Ancient Egypt was known as the Gift of the Nile. For modern Egyptologists, the real gifts lie just beneath the desert surface. Archaeologists have recently uncovered an elaborate 3,300-year-old tomb that once boasted a 23-foot pyramid at its entrance. The tomb was laden with the skeletal remains of at least 15 people and housed a sandstone sarcophagus on which hieroglyphics were inscribed.
According to Live Science, the tomb was discovered at an ancient cemetery in Abydos, one of the oldest cities of ancient Egypt located about 11 kilometers, or seven miles, west of the Nile. The tomb’s many vaulted chambers would have been built below the surface, with only the pyramid visible at ground level.
“Originally, all you probably would have seen was the pyramid and maybe a little wall around the structure just to enclose everything,” Kevin Cahail, a doctoral student at the University of Pennsylvania and the tomb’s lead excavator, told Live Science. “[The pyramid] probably would have had a small mortuary chapel inside of it that may have held a statue or a stela giving the names and titles of the individuals buried underneath.”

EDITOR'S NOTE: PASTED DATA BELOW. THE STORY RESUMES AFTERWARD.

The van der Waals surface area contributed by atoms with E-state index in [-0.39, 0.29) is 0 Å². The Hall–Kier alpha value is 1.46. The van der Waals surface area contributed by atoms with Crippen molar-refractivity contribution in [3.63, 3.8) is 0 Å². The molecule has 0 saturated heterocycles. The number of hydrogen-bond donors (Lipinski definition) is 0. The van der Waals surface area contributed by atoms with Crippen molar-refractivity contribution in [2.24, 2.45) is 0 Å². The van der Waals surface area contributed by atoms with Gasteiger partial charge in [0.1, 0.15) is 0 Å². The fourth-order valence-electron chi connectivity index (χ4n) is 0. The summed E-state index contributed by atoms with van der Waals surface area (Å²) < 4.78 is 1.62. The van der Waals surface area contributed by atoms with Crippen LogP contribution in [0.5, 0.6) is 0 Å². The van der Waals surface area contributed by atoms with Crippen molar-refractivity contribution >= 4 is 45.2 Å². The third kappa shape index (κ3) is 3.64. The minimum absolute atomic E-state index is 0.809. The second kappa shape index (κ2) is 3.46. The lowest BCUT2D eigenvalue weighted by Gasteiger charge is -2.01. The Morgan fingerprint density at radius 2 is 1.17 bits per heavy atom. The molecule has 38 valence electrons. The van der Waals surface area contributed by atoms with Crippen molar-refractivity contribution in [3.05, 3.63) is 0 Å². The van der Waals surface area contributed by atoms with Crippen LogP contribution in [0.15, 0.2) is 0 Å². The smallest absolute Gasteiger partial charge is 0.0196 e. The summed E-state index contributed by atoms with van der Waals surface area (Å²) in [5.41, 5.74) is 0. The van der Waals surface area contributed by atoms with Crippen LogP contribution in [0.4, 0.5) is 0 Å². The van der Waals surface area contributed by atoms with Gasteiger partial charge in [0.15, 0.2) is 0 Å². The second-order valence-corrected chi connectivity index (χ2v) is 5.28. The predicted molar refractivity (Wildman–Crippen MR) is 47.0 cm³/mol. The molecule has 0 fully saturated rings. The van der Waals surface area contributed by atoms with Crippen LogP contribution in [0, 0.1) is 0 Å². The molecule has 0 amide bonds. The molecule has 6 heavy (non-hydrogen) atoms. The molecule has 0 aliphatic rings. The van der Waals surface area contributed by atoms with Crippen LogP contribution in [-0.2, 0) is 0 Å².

The only part of the pyramid that remains today is the thick walls of the tomb’s entrance that would have served as the base of the pyramid.
Researchers determined that the sarcophagus, which had been painted red and depicted on its surface images of several Egyptian gods and spells from the Book of the Dead, was constructed for a scribe named Horemheb who was a general of the army under Tutankhamun. There was no mummy in the sarcophagus.
Along with the sarcophagus, excavators uncovered several ushabti figurines, which were placed in ancient tombs to act as substitutes for the deceased. They also recovered a rare heart-shaped amulet made of red and green jasper. Cahail said the amulet was probably worn on the chest of one of the deceased.
Archaeologists say the tomb was raided at least twice many years ago. Only a few artifacts and the human remains survived the lootings.
The skeletons found in the tomb – representing three to four men, 10 to 12 women and at least two children – likely belonged to members of the same two families. The presence of far more females than males would suggest polygamy, a practice that was common among Egyptian royalty.
Archaeologists believe Horemheb’s ties to the military would have allowed his family to afford a tomb with so many bells and whistles.
The tomb was excavated in the summer and winter of 2013. Cahail and his team will present the results of their study at the American Research Center of Egypt in Portland, Ore., later this week.